In the Lake Chad Basin, ISWAP and Boko Haram continue their insurgencies targeting particularly the north-eastern parts of Nigeria and the north of Cameroon. Trends of power struggle between these two main terrorist groups has been one of the concerning developments in the region which may interest the PSC to reflect on with an emphasis on the kind of impact such insurgent infighting will have on the already dire security situation.

The Great Lakes Region also continues to experience a spike in incidents associated with terrorist actors, mainly the Alliance Democratic Forces (ADF)/Islamic State Central Africa Province (ISCAP), which has allegiance to Daesh/ISIS. Majority of the terrorist attacks recorded in the region took place in the eastern parts of the Democratic Republic of Congo (DRC) although Uganda also experienced some attacks. According to data registered by the ACSRT, DRC accounts for the majority of the total terrorism related civilian deaths in the continent and has the highest number of civilian casualties recorded in a single country.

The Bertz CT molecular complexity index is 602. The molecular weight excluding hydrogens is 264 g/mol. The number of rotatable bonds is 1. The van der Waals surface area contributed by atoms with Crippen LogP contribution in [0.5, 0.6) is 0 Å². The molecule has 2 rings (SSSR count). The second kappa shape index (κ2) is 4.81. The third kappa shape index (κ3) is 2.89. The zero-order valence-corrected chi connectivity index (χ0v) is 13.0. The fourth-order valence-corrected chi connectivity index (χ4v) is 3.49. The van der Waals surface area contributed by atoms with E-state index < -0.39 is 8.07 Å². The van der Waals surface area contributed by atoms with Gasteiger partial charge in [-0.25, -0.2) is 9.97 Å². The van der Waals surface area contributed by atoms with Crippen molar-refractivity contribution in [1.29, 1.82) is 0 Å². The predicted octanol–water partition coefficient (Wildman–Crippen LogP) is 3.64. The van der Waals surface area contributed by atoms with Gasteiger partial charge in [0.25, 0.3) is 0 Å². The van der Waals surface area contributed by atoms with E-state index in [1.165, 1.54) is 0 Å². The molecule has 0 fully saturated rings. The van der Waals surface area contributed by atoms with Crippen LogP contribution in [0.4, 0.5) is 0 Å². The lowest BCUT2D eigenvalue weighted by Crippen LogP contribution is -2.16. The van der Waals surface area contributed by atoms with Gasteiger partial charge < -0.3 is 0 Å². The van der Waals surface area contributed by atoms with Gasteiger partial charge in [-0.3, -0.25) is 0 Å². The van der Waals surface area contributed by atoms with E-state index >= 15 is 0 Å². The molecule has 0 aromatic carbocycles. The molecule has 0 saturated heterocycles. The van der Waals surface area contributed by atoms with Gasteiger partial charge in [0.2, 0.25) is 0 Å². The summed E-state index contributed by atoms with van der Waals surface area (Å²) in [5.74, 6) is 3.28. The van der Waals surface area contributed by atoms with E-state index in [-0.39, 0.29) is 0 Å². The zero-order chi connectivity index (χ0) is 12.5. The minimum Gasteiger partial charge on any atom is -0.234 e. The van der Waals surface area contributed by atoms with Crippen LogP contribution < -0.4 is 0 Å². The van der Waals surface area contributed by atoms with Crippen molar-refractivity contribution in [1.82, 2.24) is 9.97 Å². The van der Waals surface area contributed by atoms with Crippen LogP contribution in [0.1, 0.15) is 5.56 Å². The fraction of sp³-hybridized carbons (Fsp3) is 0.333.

In addition to these region-specific trends, the PSC may also take note of the emerging concern related to the use of technological advancements for terrorist activities. Terrorist groups in the continent increasingly use technologic advancements in at least three ways. The first one of these is the use of new technologies such as cryptocurrencies to finance their activities in a manner that avoids the risk of being tracked by law enforcement. The use of cyberspace such as ‘Dark Web’ for conducting transactions including trade of drugs and weapons as well as human trafficking is another way through which terrorist groups make use of technology to fund their operations. The second use of technology for terrorist actors is the ease it creates for the dissemination of their ideology and propaganda. This enables recruitment of members and coordination of activities with speed and in an untraceable manner. Lastly, terrorist actors in the continent are increasingly using technologies such as AI and Drones for purposes of surveillance and spying. Further to infiltrating state positions, the use of Drones by terrorist groups for carrying out attacks is also an impending concern.

Despite the deployment of counter-terrorism efforts at the national and regional levels across the continent, the threat not only continues to persist but evidently intensifies over time. In addition to fortifying collaborations centred around the cross-boundary and transnational nature of the threat, it is also critical to re-examine the predominantly hard-security natured response deployed to eliminate the threat of terrorism in Africa.